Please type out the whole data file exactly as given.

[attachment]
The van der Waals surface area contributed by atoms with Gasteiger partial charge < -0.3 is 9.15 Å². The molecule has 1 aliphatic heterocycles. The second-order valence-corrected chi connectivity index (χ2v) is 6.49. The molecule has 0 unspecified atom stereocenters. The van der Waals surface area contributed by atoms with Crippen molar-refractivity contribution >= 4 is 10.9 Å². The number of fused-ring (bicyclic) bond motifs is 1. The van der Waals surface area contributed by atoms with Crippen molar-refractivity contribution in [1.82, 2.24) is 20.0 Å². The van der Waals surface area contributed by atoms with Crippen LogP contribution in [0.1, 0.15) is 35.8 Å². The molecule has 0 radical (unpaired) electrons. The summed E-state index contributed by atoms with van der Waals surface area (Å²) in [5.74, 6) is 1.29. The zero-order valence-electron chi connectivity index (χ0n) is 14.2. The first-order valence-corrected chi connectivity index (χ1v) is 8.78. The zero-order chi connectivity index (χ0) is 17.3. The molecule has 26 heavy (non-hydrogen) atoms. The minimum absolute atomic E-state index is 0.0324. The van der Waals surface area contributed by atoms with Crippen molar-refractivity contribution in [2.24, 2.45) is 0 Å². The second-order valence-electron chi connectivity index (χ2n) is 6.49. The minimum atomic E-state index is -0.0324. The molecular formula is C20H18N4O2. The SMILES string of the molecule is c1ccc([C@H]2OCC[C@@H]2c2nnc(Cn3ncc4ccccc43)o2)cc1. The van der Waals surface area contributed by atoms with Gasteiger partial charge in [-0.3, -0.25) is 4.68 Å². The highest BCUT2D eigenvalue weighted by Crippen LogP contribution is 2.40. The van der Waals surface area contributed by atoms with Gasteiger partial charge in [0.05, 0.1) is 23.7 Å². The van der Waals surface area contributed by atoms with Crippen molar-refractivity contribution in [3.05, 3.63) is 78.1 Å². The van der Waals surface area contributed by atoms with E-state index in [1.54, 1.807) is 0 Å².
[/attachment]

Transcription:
The van der Waals surface area contributed by atoms with Gasteiger partial charge < -0.3 is 9.15 Å². The molecule has 1 aliphatic heterocycles. The second-order valence-corrected chi connectivity index (χ2v) is 6.49. The molecule has 0 unspecified atom stereocenters. The van der Waals surface area contributed by atoms with Crippen molar-refractivity contribution >= 4 is 10.9 Å². The number of fused-ring (bicyclic) bond motifs is 1. The van der Waals surface area contributed by atoms with Crippen molar-refractivity contribution in [1.82, 2.24) is 20.0 Å². The van der Waals surface area contributed by atoms with Crippen LogP contribution in [0.1, 0.15) is 35.8 Å². The molecule has 0 radical (unpaired) electrons. The summed E-state index contributed by atoms with van der Waals surface area (Å²) in [5.74, 6) is 1.29. The zero-order valence-electron chi connectivity index (χ0n) is 14.2. The first-order valence-corrected chi connectivity index (χ1v) is 8.78. The zero-order chi connectivity index (χ0) is 17.3. The molecule has 26 heavy (non-hydrogen) atoms. The minimum absolute atomic E-state index is 0.0324. The van der Waals surface area contributed by atoms with Crippen molar-refractivity contribution in [2.24, 2.45) is 0 Å². The second-order valence-electron chi connectivity index (χ2n) is 6.49. The minimum atomic E-state index is -0.0324. The molecular formula is C20H18N4O2. The SMILES string of the molecule is c1ccc([C@H]2OCC[C@@H]2c2nnc(Cn3ncc4ccccc43)o2)cc1. The van der Waals surface area contributed by atoms with Gasteiger partial charge in [-0.3, -0.25) is 4.68 Å². The highest BCUT2D eigenvalue weighted by Crippen LogP contribution is 2.40. The van der Waals surface area contributed by atoms with Gasteiger partial charge in [0.05, 0.1) is 23.7 Å². The van der Waals surface area contributed by atoms with Crippen molar-refractivity contribution in [3.05, 3.63) is 78.1 Å². The van der Waals surface area contributed by atoms with E-state index in [1.54, 1.807) is 0 Å².